Living with asthma is never easy. If it isn't the wheezing and difficulty breathing during attacks, it's the constant fear of triggering a flare-up. The good thing, however, is that various asthma medications can quickly alleviate these symptoms.
Even better, there are now various FDA-approved over-the-counter (OTC) inhalers¹ you can get for emergencies. These over-the-counter products have proven effective in handling mild asthma symptoms. They are also easy to access and generally more affordable than prescription medication.
But then again, these OTC medications are not meant for everyone. If you have been diagnosed with a more severe case of asthma, you should stick to prescription medication to keep your symptoms at bay.
Wondering if over-the-counter inhalers are for you? Here's all you need to know.
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Asthma is one of the most commonly experienced long-term lung diseases out there. Usually, when asthma patient is exposed to certain triggers, their airways get inflamed. The muscles surrounding their airways might also tighten, and excess mucus might be released.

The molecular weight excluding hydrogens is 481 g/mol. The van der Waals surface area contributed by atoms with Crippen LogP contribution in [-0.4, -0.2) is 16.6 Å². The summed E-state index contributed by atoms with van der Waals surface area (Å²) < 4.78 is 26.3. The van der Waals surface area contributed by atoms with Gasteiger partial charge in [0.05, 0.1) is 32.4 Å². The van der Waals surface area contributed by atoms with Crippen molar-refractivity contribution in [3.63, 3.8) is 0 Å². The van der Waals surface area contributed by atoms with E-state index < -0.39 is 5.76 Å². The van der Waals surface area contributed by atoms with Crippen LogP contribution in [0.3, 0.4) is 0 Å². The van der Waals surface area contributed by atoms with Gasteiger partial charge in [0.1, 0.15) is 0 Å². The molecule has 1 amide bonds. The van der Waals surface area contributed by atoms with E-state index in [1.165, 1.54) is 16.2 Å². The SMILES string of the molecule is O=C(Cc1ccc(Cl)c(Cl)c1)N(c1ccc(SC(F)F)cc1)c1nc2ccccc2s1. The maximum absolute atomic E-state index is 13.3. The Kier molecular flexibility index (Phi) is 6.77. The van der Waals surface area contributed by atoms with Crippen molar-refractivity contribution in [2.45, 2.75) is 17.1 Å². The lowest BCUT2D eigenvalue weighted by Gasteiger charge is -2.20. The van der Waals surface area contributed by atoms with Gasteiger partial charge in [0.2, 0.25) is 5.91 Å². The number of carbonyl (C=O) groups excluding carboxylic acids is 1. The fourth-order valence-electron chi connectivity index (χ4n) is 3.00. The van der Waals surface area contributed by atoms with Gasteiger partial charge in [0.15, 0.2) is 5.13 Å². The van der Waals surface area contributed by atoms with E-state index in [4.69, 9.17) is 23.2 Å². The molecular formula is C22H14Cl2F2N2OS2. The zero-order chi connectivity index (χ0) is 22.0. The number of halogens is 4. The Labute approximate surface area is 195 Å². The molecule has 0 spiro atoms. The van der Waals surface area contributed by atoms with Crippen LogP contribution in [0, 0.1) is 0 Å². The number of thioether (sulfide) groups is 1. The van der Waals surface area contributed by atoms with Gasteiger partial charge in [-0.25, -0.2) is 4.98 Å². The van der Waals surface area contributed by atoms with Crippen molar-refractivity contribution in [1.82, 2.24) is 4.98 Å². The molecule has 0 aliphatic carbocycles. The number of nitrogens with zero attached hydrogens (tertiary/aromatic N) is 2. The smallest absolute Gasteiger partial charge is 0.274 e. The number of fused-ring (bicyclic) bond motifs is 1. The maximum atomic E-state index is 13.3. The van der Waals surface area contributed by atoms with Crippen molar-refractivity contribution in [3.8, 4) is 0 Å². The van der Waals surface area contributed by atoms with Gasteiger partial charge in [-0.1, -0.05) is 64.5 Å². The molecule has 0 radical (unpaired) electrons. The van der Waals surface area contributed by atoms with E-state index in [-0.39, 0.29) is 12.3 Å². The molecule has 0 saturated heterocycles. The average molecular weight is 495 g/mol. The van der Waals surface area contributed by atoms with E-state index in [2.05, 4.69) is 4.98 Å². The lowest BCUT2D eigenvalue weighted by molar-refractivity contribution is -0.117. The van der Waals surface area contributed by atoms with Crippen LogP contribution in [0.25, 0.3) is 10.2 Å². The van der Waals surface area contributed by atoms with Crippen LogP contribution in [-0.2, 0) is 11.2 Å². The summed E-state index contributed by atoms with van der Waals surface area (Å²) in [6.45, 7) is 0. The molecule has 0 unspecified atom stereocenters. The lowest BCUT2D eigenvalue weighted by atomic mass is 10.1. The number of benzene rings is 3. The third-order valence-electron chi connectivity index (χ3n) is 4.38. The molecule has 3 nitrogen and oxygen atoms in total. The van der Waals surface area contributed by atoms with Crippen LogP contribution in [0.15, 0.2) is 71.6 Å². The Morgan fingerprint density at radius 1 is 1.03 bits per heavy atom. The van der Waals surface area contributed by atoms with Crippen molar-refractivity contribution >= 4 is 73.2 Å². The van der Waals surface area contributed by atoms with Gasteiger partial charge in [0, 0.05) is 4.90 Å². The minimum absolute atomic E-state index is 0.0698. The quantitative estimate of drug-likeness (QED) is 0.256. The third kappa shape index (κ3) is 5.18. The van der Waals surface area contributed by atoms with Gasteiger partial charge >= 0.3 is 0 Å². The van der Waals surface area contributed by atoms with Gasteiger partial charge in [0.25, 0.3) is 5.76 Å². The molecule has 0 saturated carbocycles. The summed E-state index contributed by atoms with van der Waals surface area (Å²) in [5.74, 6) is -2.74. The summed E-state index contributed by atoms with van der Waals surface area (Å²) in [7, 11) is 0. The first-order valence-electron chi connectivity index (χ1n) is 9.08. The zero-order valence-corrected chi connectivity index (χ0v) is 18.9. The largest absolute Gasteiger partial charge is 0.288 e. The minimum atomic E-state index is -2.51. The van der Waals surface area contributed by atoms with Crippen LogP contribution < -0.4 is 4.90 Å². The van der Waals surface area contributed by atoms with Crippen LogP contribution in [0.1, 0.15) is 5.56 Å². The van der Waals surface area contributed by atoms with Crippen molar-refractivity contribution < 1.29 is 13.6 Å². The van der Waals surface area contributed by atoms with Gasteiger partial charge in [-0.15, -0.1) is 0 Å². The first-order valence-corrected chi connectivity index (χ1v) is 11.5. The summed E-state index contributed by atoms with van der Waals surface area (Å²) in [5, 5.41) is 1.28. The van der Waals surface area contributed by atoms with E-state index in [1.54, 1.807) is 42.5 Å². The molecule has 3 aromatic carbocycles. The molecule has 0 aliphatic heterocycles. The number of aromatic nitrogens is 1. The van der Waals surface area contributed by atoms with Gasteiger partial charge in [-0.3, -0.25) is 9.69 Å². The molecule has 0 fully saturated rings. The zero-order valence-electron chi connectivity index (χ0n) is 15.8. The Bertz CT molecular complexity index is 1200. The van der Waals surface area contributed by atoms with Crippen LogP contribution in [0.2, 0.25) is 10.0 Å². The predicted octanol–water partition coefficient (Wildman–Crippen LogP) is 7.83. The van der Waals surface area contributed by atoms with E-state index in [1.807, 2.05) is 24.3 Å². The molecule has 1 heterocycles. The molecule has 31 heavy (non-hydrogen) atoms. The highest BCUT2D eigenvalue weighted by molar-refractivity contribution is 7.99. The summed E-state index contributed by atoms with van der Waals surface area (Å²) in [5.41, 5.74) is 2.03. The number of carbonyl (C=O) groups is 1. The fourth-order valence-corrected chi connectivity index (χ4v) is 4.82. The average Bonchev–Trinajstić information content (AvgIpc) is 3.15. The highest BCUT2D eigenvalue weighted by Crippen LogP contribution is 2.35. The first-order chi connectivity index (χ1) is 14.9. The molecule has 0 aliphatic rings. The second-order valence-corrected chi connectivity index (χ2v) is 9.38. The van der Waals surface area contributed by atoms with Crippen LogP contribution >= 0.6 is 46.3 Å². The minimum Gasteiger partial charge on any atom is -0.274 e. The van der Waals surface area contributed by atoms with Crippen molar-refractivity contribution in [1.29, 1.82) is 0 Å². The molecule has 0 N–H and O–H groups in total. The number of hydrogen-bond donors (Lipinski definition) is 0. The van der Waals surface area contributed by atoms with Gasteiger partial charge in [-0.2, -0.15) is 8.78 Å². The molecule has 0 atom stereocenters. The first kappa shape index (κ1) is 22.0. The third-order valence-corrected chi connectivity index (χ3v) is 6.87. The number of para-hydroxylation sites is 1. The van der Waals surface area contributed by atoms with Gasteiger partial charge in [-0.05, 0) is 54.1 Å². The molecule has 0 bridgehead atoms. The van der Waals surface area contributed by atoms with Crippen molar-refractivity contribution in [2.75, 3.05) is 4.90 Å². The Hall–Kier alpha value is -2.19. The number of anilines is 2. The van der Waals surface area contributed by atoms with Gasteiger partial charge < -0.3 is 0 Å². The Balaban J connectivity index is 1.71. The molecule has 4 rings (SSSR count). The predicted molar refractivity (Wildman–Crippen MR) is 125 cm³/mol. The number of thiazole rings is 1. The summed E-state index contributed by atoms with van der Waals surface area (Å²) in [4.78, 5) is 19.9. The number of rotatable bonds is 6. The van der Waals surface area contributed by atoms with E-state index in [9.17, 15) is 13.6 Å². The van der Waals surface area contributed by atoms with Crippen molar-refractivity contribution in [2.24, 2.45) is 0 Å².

All this makes it hard to move air in and out of your lungs.
Asthma affects over 25 million individuals in the United States² and approximately 300 million individuals worldwide³.
Some symptoms that might occur during an asthma attack include:
Shortness of breath
Wheezing when you exhale
Tightness in the chest
Patients may experience some or all of these symptoms during a flare-up or asthma attack (when the symptoms are at their worst). If not properly and quickly managed, attacks can be life-threatening, often leading to trips to the emergency room.
Being a chronic condition, asthma never completely goes away. However, if correctly managed through proper treatment and monitoring, patients can live with the condition and experience fewer symptoms and less severe attacks.
Anyone can get asthma at any age. It is not clear what exactly causes asthma and why it affects some and not others. However, the most probable causes are genetic and environmental factors.